[All images courtesy Netflix]
I literally just finished watching the first season of Netflix’s original series The OA, and I am trying to wrap my mind around it. By the end of the final episode, I was in tears. The story had completely engrossed me. There are many questions to ask and answers not yet given. The show explores if there is an afterlife after death, and whether or not you can return.
In other words, what happens when a person has a near death experience? Where do you go? What do you learn? Is it real? Or something the human consciences creates to help you accept what happen? Or is it a place we have created to comfort us with the scary finality of death?
If they do not order a second season, I will give Netflix their own near death experience.
The show begins with Prairie Johnson (Brit Marling) jumping off a bridge into a river. A film of her action is shown on the news. Authorities have no idea who she is and she refuses to answer any questions about herself. When her parents, Able and Nancy Johnson (Scott Wilson and Alice Krige), see this footage, they come to get her. She had been missing for seven years, prompting searches with no success. Where has she been all this time? Why did she try to “kill herself”? And what are the scars on her back?
Yet, more importantly and mysteriously, how is it when she disappeared seven years ago, she was blind yet now can see?
Now home under the watchful eye of her parents, Prairie is obsessed with finding a person called Homer (Emory Cohen), who we discover later was one of the other captives she had spent the last seven years with. She befriends the neighborhood teenage drug dealer, offering to help him in return for five able-bodied people to help her rescue her friend. He uses his connections to pull together a group of four students and one teacher. She begins to tell them the story of her life and what happened to her during the seven years she was gone.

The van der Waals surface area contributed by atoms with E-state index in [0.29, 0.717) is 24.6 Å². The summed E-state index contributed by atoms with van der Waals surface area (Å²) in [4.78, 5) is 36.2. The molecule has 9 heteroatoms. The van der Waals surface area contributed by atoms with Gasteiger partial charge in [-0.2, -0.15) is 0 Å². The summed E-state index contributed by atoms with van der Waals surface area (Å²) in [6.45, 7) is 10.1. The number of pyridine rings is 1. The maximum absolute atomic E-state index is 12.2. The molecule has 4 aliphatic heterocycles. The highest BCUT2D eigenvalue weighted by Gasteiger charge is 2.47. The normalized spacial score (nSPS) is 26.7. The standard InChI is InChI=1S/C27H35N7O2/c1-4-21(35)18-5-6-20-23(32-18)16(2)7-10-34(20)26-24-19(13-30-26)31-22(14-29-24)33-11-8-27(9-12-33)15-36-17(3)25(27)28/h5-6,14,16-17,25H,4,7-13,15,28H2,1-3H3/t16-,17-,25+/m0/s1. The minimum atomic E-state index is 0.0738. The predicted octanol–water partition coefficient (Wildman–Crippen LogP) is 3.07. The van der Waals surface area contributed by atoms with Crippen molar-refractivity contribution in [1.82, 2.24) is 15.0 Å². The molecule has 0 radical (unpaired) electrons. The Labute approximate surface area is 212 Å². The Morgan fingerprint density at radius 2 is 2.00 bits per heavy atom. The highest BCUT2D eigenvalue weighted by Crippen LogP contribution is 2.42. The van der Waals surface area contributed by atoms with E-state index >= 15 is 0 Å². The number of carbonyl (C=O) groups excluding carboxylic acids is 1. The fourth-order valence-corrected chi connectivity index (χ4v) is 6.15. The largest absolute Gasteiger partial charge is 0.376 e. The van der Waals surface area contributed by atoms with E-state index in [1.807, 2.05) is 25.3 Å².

Born and raised by her widower father in Russia, Prairie was in a school bus crash that killed all the students. However, she “traveled” to the other side and was offered the chance to come back to life in exchange for her eyesight, a deal she accepted, wanting to return to her papa. She was sent to a special boarding school for the blind in America. When her father died, her mother’s sister took custody of Prairie and later allowed Able and Nancy Johnson to adopt the blind child, knowing they could financially provide for Prairie better than she could. Nancy felt a special connection to the blind little girl.
Never believing her father was dead, Prairie leaves for New York to meet him at the Statue of Liberty, as they had planned all the years before. He never shows up and she places herself in the subway system, playing her violin, hoping he will hear her and show up.
Instead she is found by Dr. Hunter “Hap” Aloysius Percy (Jason Isaacs). He can tell she has had a near death experience (NDE) because of her ability to play the instrument, expressing a more enhanced emotion through her music than a regular person in this world. He convinces Prairie he can help her learn more about her NDE, why it has effected her, and possibly what it means. However, the reality is that he collects people who have had an NDE, kills them and revives them, trying to find out what really happens to them.
Prairie gains Hap’s trust because she is blind and he does not feel threatened by her. She begins working as his house maid. When Hap becomes preoccupied with a situation with the other captives, Prairie attempts to escape and is knocked out by Hap with a blow to the head, which kills her. She has her second legitimate NDE. This time, she is given the option to either stay with her father or return to help the others. She chooses to let her father go, returns, with the ability to see again. Prairie learns from this NDE that she and the other captives are learning movements from the NDE’s Hap exposes them to. These movements, which look similar to meditation flows used in different Eastern Cultures, have healing powers when done together and eventually the power to travel to another dimension.
Hap discovers this when he sees Prairie and Homer bring one of the other subjects back to life using the power of the movements. He begins to learn them himself. The subjects know they need a total of five movements, done at the same time with five people, to complete the sequence to escape to another dimension. When they discover the final movement needed, Hap releases Prairie, which is where we find her at the beginning of the show, trying to get back into the “other world” to save Homer.